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16 July 2012

Exciting new fossil discovery to go viral

Last week South African scientists shared the country’s latest fossil discovery with the world using live virtual technology – a sign of things to come.

Professor Lee Berger Professor Lee Berger outside the Museum of Science & Technology in Shanghai

This discovery will almost certainly make Karabo the most complete early human ancestor skeleton ever discovered. We are obviously quite excited as it appears that we now have some of the most critical and complete remains of the skeleton, albeit encased in solid rock. It’s a big day for us as a team and for our field as a whole. - Professor Lee Berger

SHANGHAI: On Friday 13th July 2012, scientists from the Wits Institute for Human Evolution announced the discovery of significant parts of a skeleton of an early human ancestor embedded in rock.

Professor Lee Berger (a reader in palaeoanthropology and the public understanding of science at the Wits Institute for Human Evolution) made the significant announcement at the Shanghai Science and Technology Museum. He was visiting China as part of a South African delegation promoting trade, business and tourism relations between Gauteng and Shanghai.

The skeleton is believed to be the remains of ‘Karabo’, the type skeleton of Australopithecus sediba, discovered at the Malapa site in the Cradle of Humankind in 2009. Berger said that the research team had discovered parts of a jaw, as well as what appears to be a complete femur, vertebrae and other significant limb elements.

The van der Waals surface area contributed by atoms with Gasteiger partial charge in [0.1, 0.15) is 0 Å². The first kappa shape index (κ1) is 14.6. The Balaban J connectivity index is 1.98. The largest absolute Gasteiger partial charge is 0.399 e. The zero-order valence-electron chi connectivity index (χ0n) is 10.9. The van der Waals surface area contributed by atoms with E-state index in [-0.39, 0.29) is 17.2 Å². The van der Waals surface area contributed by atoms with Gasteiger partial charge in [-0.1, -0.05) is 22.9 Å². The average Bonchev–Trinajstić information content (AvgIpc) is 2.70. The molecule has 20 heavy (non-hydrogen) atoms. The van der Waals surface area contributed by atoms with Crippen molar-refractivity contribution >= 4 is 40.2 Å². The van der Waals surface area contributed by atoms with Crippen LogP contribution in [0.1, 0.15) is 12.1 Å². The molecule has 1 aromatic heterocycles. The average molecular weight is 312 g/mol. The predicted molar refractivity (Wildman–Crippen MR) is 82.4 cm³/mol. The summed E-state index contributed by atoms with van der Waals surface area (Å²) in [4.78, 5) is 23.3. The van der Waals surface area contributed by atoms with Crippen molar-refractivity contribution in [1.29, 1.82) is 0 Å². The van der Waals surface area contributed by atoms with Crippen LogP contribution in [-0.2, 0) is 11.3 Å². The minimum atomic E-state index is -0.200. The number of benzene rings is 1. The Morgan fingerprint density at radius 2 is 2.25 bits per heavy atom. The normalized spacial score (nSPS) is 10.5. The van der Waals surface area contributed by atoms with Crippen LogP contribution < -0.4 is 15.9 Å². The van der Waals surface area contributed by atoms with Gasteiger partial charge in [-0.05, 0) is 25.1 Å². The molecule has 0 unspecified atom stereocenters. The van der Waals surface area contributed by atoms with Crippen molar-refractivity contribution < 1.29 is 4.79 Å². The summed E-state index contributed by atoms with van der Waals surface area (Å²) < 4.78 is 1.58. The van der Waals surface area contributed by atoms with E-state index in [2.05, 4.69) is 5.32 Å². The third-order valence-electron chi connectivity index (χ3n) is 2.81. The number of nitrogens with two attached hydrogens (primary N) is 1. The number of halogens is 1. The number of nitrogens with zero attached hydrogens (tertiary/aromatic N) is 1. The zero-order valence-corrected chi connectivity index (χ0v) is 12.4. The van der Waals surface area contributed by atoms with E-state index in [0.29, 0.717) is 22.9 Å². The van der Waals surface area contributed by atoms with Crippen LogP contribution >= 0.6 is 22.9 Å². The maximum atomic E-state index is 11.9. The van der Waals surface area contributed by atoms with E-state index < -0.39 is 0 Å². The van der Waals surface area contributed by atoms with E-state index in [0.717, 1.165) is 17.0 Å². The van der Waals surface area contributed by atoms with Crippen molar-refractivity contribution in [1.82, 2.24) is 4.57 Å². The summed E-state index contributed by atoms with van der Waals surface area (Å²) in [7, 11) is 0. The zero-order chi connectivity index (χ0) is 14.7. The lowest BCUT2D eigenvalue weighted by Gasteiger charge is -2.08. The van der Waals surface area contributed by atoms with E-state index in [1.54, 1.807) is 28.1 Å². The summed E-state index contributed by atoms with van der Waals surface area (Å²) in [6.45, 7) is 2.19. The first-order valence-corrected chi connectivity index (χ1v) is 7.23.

Berger said, 'This discovery will almost certainly make Karabo the most complete early human ancestor skeleton ever discovered. We are obviously quite excited as it appears that we now have some of the most critical and complete remains of the skeleton, albeit encased in solid rock. It’s a big day for us as a team and for our field as a whole.'

It was also announced that for the first time in history, the process of excavating these fossils would be conducted live and conveyed to viewers in real time via video streaming.

'The public will be able to participate fully in live science and future discoveries as they occur in real time – an unprecedented moment in palaeoanthropology,' explained Berger.

A laboratory studio, designed in collaboration with National Geographic, will be built at the Maropeng Visitor Centre in the Cradle of Humankind World Heritage Site. This new development will allow the public to view the preparation of this skeleton live if they visit Maropeng, or live on the internet to select museums around the world.

'We are excited to have helped make this cutting-edge facility possible for the University of the Witwatersrand,' said National Geographic Executive Vice President Terry Garcia. 'We can’t wait to watch palaeontology happening in real time.'